We are what we repeatedly do. Excellence, then, is not an act, but a habit.– Aristotle
When providing Building Commissioning (Cx) and Total System Balance (TAB) services we are often required by the project specifications to attend Factory Witness Testing (FWT) for major pieces of equipment. These trips are an opportunity to ensure that the equipment, which will eventually be shipped and installed onsite, is built per the project specifications and will operate as intended.
Why Factory Witness Testing is Important
Recently, we were engaged to attend the Factory Witness Testing for the paralleling switchgear and the generator when an owner was updating their Emergency Power Systems (EPS). Prior to attending Factory Witness Testing, it is essential to be aware of the Project Specifications and the Submittal for the equipment being tested. This will assist you in finding issues that may be present with the equipment.
When attending the Factory Testing for the generator, the Engineered Air Balance Team inspected all aspects of the generator, including the enclosure and the panelboard installed inside the enclosure. Items that were noted while inspecting the system were recorded and are to be verified as corrected and completed in the field on the installed system. A couple of examples of noted items include:
- Project Specifications detailed the system to be served by two sets of batteries and two battery chargers, while the generator system had just one set of batteries and one battery charger installed at the factory.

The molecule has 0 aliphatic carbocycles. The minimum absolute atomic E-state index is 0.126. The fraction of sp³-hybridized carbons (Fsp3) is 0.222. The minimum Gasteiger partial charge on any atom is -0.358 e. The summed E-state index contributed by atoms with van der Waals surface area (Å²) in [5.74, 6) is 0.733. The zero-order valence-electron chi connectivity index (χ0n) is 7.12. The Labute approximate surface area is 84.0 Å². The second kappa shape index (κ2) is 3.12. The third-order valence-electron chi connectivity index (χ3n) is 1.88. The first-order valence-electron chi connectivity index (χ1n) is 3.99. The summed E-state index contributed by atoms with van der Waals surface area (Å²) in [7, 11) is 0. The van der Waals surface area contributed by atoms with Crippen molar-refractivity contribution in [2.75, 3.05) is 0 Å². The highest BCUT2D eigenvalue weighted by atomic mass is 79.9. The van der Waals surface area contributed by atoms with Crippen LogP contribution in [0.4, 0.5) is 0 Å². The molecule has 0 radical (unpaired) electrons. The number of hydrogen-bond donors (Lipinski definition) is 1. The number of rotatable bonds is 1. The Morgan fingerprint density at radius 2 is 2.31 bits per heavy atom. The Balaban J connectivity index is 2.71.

- The panelboard installed in the enclosure to serve the controller, chargers, and heaters did not match the approved Project Submittal.
- The breakers were incorrectly labeled.
At the Factory Test for the paralleling switchgear, EAB was again able to inspect the entire gear. One major issue discovered was that the gear was built for bottom feed, meaning that the cables entering and exiting the gear do so through the bottom of the gear. The project was designed for the gear to be top fed. By discovering this at the factory and prior to field installation, the project delays were limited.
In another example, the EAB Test and Balance Team was required to witness the Factory Testing for air handling units (AHU) to be installed in a hospital near the coast. The Factory Witness Testing for the AHUs included deflection testing, leakage testing, and inspections of the units. During the inspection of the units, it was observed that the AHUs were constructed of galvanized steel before the cooling coil section; however, the project specifications detailed the sections to be constructed of 316L Stainless Steel due to the coastal location. Again, delays were minimized due to the early problem detection.
Another benefit to FWT is the ability to witness the operations of the systems prior to installation on projects. For the generator and paralleling switchgear detailed above, we witnessed all the alarms being simulated that are required per the Project Specifications, albeit separately, as the equipment was built at separate factories. While verifying the alarms on the paralleling switchgear, it was observed that the generator Low and High Battery Voltage Alarms annunciated the same alarm at the Master Controller and not separate alarms as detailed in the Project Specifications.
Factory Witness Testing is beneficial and helps to ensure systems will operate effectively and efficiently and meet the project scope specified by the owner and engineers. Overall, the main purpose of Factory Witness Testing is an added opportunity to identify system problems prior to installation, in turn avoiding project delays and increased costs.